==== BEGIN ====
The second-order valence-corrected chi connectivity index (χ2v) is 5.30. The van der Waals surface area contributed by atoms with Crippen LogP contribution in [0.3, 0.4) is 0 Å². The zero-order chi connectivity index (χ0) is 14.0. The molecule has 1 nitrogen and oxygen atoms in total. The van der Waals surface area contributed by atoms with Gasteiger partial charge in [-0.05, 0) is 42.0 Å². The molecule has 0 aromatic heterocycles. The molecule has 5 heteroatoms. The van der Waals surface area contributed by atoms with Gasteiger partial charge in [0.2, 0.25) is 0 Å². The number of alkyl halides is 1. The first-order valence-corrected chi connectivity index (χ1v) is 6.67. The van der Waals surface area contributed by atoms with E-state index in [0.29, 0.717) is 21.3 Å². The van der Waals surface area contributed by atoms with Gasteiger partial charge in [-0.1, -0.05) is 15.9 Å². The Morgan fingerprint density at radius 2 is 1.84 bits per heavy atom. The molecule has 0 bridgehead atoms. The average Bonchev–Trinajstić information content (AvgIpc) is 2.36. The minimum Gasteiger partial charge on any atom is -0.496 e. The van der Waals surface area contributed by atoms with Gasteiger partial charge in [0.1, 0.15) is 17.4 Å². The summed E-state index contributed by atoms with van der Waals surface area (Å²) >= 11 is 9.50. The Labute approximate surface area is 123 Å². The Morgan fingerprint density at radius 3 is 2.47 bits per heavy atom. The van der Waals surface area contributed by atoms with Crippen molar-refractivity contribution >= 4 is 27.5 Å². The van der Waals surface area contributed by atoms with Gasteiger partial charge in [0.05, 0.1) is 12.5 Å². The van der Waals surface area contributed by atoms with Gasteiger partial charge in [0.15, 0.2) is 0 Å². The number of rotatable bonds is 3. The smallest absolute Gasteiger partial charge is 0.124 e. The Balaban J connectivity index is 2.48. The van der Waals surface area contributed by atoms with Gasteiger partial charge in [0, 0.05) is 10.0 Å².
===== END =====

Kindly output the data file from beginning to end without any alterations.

The second-order valence-corrected chi connectivity index (χ2v) is 5.30. The van der Waals surface area contributed by atoms with Crippen LogP contribution in [0.3, 0.4) is 0 Å². The zero-order chi connectivity index (χ0) is 14.0. The molecule has 1 nitrogen and oxygen atoms in total. The van der Waals surface area contributed by atoms with Gasteiger partial charge in [-0.05, 0) is 42.0 Å². The molecule has 0 aromatic heterocycles. The molecule has 5 heteroatoms. The van der Waals surface area contributed by atoms with Gasteiger partial charge in [0.2, 0.25) is 0 Å². The number of alkyl halides is 1. The first-order valence-corrected chi connectivity index (χ1v) is 6.67. The van der Waals surface area contributed by atoms with E-state index in [0.29, 0.717) is 21.3 Å². The van der Waals surface area contributed by atoms with Gasteiger partial charge in [-0.1, -0.05) is 15.9 Å². The Morgan fingerprint density at radius 2 is 1.84 bits per heavy atom. The molecule has 0 bridgehead atoms. The average Bonchev–Trinajstić information content (AvgIpc) is 2.36. The minimum Gasteiger partial charge on any atom is -0.496 e. The van der Waals surface area contributed by atoms with Gasteiger partial charge in [0.1, 0.15) is 17.4 Å². The summed E-state index contributed by atoms with van der Waals surface area (Å²) >= 11 is 9.50. The Labute approximate surface area is 123 Å². The Morgan fingerprint density at radius 3 is 2.47 bits per heavy atom. The van der Waals surface area contributed by atoms with Crippen molar-refractivity contribution >= 4 is 27.5 Å². The van der Waals surface area contributed by atoms with Gasteiger partial charge in [0.05, 0.1) is 12.5 Å². The van der Waals surface area contributed by atoms with Gasteiger partial charge in [0.15, 0.2) is 0 Å². The number of rotatable bonds is 3. The smallest absolute Gasteiger partial charge is 0.124 e. The Balaban J connectivity index is 2.48. The van der Waals surface area contributed by atoms with Gasteiger partial charge in [0, 0.05) is 10.0 Å².